A certain way to see the film could be that Adam and Anthony are the same person, and these personalities and lifestyles are subject to interpretation. This is supported not only by Adam’s mother telling him to quit his acting aspirations, and his later interactions with Sarah Gadon.
It would make more sense that Anthony would be the one to date Melanie Laurent and live in a small sparse apartment, as a struggling actor and lothario, while the more adult seeming Adam would be the one with the wife and fancy condo. However it’s not necessarily a temporal separation of partners, nor is Adam clearly cheating with Melanie Laurent. One could claim that both actresses, Gadon and Laurent, with their blonde hair, fair skin and blue eyes, are the same character, or at least representing the same idea of a woman, as in Bunuel’s “That Obscure Object of Desire”.
Any way we see it, it doesn’t change that this duality is important to understanding the spider/web motif.
It becomes clear in the film that a key that Anthony was supposed to receive is to the sex club we see him at in the beginning of the film. Later Adam knowingly sees the key and tells Sarah Gadon he’s going out, and suddenly we see her transformed into a spider. Not only does his understanding of the key’s meaning imply his oneness with Anthony, but this clearly indicates that the wife IS the spider.
End of Spoilers.
What is Villaneuve saying? I’m still not quite sure, but he clearly implies an impotence in the meeker Gyllenhaal that is coupled with sex and libido, and a vitality in domestication is imbued into the family man actor Gyllenhaal. The film seems to be an examination of not only male sexuality but the traps of our desire. Women spin a web of sex, in order to prey upon us, but their being seen as preying spiders is clearly not a good portrayal. I don’t think that women are being called spiders by Villaneuve as much as the spider being a manifestation of male fear of commitment or something along those lines.
And here the totalitarian motif comes into play. Gyllenhaal tells us that totalitarianism, lack of freedom is something we allow throughout history. Is this telling us that the problem is men seeing women as something to fear? Is it calling the male libido a recurring cause of self destruction? I suppose it depends on whether one sees Gyllenhaal’s facial expression in the last shot as one of submission and acceptance or of irritation and disinterest.
Anyway, that seems to cover everything in terms of a narrative understanding of the two film’s textual and cinematic content. Both movies are truly some of the best to come out in a while, from very interestingly avant garde directors. I have yet to mention that their technique is remarkably inventive.
Villaneuve uses some very Soviet Montage inspired sequences to portray his character’s mental states. The film does not typically obey continuity unless it absolutely needs to.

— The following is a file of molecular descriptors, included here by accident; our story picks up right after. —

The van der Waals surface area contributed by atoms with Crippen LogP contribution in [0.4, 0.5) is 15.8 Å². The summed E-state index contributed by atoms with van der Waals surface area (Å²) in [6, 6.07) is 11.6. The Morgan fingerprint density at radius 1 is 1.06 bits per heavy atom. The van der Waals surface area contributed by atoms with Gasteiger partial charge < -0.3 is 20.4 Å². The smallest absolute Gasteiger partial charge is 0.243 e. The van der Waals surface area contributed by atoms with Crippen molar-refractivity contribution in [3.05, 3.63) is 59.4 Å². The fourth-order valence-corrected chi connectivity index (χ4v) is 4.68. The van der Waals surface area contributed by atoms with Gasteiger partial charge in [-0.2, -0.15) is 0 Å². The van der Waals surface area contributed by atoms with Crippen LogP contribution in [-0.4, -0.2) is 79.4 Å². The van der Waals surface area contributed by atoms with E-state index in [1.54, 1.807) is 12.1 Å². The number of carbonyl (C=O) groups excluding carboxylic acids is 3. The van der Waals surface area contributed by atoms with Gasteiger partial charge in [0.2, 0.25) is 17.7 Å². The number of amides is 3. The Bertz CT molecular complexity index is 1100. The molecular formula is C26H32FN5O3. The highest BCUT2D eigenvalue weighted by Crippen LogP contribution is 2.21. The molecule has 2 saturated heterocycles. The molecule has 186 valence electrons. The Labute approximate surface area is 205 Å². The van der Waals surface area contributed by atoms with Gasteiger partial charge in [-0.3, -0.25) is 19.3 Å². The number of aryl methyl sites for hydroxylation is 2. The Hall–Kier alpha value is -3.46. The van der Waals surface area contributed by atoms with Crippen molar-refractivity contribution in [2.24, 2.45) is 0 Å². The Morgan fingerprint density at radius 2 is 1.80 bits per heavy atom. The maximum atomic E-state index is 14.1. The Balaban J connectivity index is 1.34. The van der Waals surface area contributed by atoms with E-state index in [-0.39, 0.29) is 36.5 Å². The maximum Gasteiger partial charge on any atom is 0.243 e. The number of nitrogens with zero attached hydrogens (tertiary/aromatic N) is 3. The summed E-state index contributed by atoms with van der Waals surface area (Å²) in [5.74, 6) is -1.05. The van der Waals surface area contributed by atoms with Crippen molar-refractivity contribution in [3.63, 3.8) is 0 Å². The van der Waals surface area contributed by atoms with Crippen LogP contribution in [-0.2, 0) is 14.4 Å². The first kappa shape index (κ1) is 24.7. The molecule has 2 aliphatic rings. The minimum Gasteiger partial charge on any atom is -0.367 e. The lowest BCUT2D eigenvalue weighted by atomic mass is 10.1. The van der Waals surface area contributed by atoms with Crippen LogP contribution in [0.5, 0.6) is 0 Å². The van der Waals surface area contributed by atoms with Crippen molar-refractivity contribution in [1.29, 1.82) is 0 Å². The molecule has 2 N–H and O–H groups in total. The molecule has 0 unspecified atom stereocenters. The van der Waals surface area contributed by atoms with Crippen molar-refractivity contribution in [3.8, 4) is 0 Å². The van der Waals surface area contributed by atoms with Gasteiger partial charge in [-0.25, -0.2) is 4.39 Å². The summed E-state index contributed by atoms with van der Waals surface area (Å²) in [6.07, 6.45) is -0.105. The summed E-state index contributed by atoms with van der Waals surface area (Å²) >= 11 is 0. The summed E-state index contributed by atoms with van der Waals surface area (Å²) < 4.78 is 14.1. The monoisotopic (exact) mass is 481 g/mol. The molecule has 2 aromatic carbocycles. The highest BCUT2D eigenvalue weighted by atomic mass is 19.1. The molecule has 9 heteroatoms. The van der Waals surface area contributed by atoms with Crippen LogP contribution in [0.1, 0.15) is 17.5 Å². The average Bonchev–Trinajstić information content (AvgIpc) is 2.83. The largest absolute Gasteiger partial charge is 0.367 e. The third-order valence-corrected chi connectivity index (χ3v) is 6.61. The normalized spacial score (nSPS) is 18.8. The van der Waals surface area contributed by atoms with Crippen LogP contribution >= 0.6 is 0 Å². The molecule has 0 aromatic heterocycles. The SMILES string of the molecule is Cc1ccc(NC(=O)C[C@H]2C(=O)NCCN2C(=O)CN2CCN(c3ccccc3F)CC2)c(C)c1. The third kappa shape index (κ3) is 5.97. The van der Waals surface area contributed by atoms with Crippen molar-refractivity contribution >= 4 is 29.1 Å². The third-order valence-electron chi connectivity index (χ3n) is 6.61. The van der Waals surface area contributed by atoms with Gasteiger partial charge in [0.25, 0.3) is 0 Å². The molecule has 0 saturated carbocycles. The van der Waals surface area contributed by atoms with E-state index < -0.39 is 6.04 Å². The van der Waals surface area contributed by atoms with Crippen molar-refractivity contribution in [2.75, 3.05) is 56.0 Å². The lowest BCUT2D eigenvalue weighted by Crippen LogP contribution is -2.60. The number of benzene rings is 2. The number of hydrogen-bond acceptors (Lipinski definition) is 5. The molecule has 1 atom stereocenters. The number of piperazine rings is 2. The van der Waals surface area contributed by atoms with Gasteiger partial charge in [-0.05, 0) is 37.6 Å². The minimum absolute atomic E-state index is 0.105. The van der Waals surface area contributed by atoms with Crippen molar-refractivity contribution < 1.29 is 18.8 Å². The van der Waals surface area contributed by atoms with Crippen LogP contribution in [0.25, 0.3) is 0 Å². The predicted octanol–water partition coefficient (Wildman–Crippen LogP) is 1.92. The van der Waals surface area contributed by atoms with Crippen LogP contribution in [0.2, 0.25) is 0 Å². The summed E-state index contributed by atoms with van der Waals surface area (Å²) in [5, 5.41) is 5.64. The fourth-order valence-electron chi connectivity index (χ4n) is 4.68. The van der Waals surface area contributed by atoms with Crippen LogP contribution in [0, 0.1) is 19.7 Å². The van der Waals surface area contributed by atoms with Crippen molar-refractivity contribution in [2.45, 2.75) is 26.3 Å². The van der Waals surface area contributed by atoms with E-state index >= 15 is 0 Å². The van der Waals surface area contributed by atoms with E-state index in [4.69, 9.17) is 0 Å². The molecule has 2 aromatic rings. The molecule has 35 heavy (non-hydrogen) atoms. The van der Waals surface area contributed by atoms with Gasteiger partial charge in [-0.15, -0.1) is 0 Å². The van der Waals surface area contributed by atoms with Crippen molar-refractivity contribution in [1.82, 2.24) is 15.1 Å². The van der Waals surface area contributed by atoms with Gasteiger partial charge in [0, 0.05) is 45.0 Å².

For instance, take a look at the sequence in which Gyllenhaal’s Adam contemplates the presence of his doppelganger. Nothing is too jarringly anti-continuity, but there isn’t the same level of spacial attention that most films give their progression of shots. Villaneuve throws quick location changes, and long takes with seemingly no subject before Gyllenhaal enters, expecting us to interpret this pacing as Gyllenhaal’s mental state. The gambit works flawlessly, and this poetic composition of shots is what gives “Enemy” it’s powerful affect.
Ayoade is a bit more spatially consistent but he uses some very inventive camera angles and editing techniques, but most importantly camera movement. There’s a clear fondness for Kubrickian tracking shots, as in the elongated sequence, where the camera follows the two Eisenbergs, walking down a dim, grungy hallway, without acknowledging the other. In general “The Double” also utilizes a more selective use of angles and close ups, giving us a more subjective look into Eisenberg’s mind.
Also particularly of note is the way Ayoade recreates a suicide scenario early in the film. We see Eisenberg being questioned by two detectives, after he witnesses a man jump to his death. The cops then illustrate how the man could have survived and Ayoade gives us a first person look at the motions they describe, give to us in short, explosive cuts that barely register until after the sequence has finished.
So while “Enemy” is thematically more ambiguous, only this separates it from “The Double”. Both films are equally well made and it’s a truly exciting opportunity for serious film goers to see two films in the same year tackle such a subject and both do it well and with a healthy amount of idiosyncrasy.
So it’s important to note that both films are a rare feat, managing to be not only highly original but well made in almost every aspect, so much so that while we watch them we forget the iconic subject matter they are based upon. Both achieve arguably cinema’s most important goal, to enrapture the audience and force the spectator to lose themselves in the director’s dream.
Enemy: 5 Stars
The Double: 4 1/2 Stars